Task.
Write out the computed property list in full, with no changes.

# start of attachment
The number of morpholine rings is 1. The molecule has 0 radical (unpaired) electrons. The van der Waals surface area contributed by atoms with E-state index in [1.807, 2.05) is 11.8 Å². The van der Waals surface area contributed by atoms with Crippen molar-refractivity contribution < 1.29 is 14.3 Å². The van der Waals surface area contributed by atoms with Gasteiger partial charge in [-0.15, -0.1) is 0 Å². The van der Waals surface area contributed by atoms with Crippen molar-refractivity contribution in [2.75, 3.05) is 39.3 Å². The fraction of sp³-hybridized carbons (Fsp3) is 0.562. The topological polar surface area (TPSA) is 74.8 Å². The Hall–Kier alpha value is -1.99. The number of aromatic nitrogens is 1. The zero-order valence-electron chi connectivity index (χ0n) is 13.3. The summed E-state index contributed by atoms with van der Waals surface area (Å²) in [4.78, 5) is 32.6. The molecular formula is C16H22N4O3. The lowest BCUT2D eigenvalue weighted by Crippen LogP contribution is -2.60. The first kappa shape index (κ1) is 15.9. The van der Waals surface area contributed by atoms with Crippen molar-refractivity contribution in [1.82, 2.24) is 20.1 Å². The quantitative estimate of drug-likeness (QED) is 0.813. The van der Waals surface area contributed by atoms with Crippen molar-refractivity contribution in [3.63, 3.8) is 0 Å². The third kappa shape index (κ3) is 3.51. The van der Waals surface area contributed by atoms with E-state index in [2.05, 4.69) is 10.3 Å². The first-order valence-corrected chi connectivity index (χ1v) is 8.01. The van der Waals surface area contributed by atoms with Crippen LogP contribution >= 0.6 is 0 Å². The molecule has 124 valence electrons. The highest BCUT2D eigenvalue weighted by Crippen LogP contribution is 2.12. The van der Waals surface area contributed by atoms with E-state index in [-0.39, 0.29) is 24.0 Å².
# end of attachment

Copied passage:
The number of morpholine rings is 1. The molecule has 0 radical (unpaired) electrons. The van der Waals surface area contributed by atoms with E-state index in [1.807, 2.05) is 11.8 Å². The van der Waals surface area contributed by atoms with Crippen molar-refractivity contribution < 1.29 is 14.3 Å². The van der Waals surface area contributed by atoms with Gasteiger partial charge in [-0.15, -0.1) is 0 Å². The van der Waals surface area contributed by atoms with Crippen molar-refractivity contribution in [2.75, 3.05) is 39.3 Å². The fraction of sp³-hybridized carbons (Fsp3) is 0.562. The topological polar surface area (TPSA) is 74.8 Å². The Hall–Kier alpha value is -1.99. The number of aromatic nitrogens is 1. The zero-order valence-electron chi connectivity index (χ0n) is 13.3. The summed E-state index contributed by atoms with van der Waals surface area (Å²) in [4.78, 5) is 32.6. The molecular formula is C16H22N4O3. The lowest BCUT2D eigenvalue weighted by Crippen LogP contribution is -2.60. The first kappa shape index (κ1) is 15.9. The van der Waals surface area contributed by atoms with Crippen molar-refractivity contribution in [1.82, 2.24) is 20.1 Å². The quantitative estimate of drug-likeness (QED) is 0.813. The van der Waals surface area contributed by atoms with Crippen molar-refractivity contribution in [3.63, 3.8) is 0 Å². The third kappa shape index (κ3) is 3.51. The van der Waals surface area contributed by atoms with E-state index in [2.05, 4.69) is 10.3 Å². The first-order valence-corrected chi connectivity index (χ1v) is 8.01. The van der Waals surface area contributed by atoms with Crippen LogP contribution >= 0.6 is 0 Å². The molecule has 124 valence electrons. The highest BCUT2D eigenvalue weighted by Crippen LogP contribution is 2.12. The van der Waals surface area contributed by atoms with E-state index in [-0.39, 0.29) is 24.0 Å².